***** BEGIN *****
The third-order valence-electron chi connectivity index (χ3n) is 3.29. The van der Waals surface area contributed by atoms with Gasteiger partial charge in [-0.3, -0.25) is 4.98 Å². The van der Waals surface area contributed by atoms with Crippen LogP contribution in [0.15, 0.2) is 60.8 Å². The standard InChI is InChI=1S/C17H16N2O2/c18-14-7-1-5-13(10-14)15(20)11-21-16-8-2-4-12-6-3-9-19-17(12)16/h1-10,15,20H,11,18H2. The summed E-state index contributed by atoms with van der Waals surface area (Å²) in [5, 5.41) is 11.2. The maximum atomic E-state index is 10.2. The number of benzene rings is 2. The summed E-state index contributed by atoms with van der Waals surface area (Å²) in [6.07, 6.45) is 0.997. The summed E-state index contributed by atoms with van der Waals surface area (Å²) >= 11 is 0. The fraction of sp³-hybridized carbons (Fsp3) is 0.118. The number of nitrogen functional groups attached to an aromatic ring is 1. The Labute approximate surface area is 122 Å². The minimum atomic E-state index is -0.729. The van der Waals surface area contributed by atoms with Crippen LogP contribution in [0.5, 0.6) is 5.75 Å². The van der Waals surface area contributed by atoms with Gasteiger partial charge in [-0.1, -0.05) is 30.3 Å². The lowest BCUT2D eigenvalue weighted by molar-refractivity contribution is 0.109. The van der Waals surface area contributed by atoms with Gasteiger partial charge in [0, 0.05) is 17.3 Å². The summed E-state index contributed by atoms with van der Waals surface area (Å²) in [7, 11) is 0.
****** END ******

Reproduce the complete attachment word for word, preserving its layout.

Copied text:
The third-order valence-electron chi connectivity index (χ3n) is 3.29. The van der Waals surface area contributed by atoms with Gasteiger partial charge in [-0.3, -0.25) is 4.98 Å². The van der Waals surface area contributed by atoms with Crippen LogP contribution in [0.15, 0.2) is 60.8 Å². The standard InChI is InChI=1S/C17H16N2O2/c18-14-7-1-5-13(10-14)15(20)11-21-16-8-2-4-12-6-3-9-19-17(12)16/h1-10,15,20H,11,18H2. The summed E-state index contributed by atoms with van der Waals surface area (Å²) in [5, 5.41) is 11.2. The maximum atomic E-state index is 10.2. The number of benzene rings is 2. The summed E-state index contributed by atoms with van der Waals surface area (Å²) in [6.07, 6.45) is 0.997. The summed E-state index contributed by atoms with van der Waals surface area (Å²) >= 11 is 0. The fraction of sp³-hybridized carbons (Fsp3) is 0.118. The number of nitrogen functional groups attached to an aromatic ring is 1. The Labute approximate surface area is 122 Å². The minimum atomic E-state index is -0.729. The van der Waals surface area contributed by atoms with Crippen LogP contribution in [0.5, 0.6) is 5.75 Å². The van der Waals surface area contributed by atoms with Gasteiger partial charge in [-0.1, -0.05) is 30.3 Å². The lowest BCUT2D eigenvalue weighted by molar-refractivity contribution is 0.109. The van der Waals surface area contributed by atoms with Gasteiger partial charge in [0, 0.05) is 17.3 Å². The summed E-state index contributed by atoms with van der Waals surface area (Å²) in [7, 11) is 0.